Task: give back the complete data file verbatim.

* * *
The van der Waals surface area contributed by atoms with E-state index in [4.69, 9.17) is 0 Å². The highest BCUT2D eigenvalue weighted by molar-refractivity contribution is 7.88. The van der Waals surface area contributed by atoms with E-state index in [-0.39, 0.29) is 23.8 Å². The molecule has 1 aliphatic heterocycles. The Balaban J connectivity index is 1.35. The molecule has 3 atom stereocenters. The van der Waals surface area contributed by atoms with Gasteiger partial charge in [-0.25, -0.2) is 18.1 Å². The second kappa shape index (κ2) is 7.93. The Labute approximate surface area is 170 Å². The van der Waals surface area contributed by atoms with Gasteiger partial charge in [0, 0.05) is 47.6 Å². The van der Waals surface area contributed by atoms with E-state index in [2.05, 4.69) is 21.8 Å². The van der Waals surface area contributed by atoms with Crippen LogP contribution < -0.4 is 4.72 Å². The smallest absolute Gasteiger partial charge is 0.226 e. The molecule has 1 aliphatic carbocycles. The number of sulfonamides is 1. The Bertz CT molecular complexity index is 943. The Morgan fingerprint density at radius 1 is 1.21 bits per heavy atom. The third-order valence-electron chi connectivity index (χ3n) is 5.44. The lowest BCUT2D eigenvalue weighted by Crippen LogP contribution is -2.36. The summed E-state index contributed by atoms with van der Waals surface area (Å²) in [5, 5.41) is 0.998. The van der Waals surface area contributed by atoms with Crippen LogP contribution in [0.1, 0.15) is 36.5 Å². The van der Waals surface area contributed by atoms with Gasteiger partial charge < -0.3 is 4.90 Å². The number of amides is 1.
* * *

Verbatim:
The van der Waals surface area contributed by atoms with E-state index in [4.69, 9.17) is 0 Å². The highest BCUT2D eigenvalue weighted by molar-refractivity contribution is 7.88. The van der Waals surface area contributed by atoms with E-state index in [-0.39, 0.29) is 23.8 Å². The molecule has 1 aliphatic heterocycles. The Balaban J connectivity index is 1.35. The molecule has 3 atom stereocenters. The van der Waals surface area contributed by atoms with Gasteiger partial charge in [-0.25, -0.2) is 18.1 Å². The second kappa shape index (κ2) is 7.93. The Labute approximate surface area is 170 Å². The van der Waals surface area contributed by atoms with Gasteiger partial charge in [0, 0.05) is 47.6 Å². The van der Waals surface area contributed by atoms with E-state index in [2.05, 4.69) is 21.8 Å². The van der Waals surface area contributed by atoms with Crippen LogP contribution < -0.4 is 4.72 Å². The smallest absolute Gasteiger partial charge is 0.226 e. The molecule has 1 aliphatic carbocycles. The number of sulfonamides is 1. The Bertz CT molecular complexity index is 943. The Morgan fingerprint density at radius 1 is 1.21 bits per heavy atom. The third-order valence-electron chi connectivity index (χ3n) is 5.44. The lowest BCUT2D eigenvalue weighted by Crippen LogP contribution is -2.36. The summed E-state index contributed by atoms with van der Waals surface area (Å²) in [5, 5.41) is 0.998. The van der Waals surface area contributed by atoms with Crippen LogP contribution in [0.1, 0.15) is 36.5 Å². The van der Waals surface area contributed by atoms with Gasteiger partial charge < -0.3 is 4.90 Å². The number of amides is 1.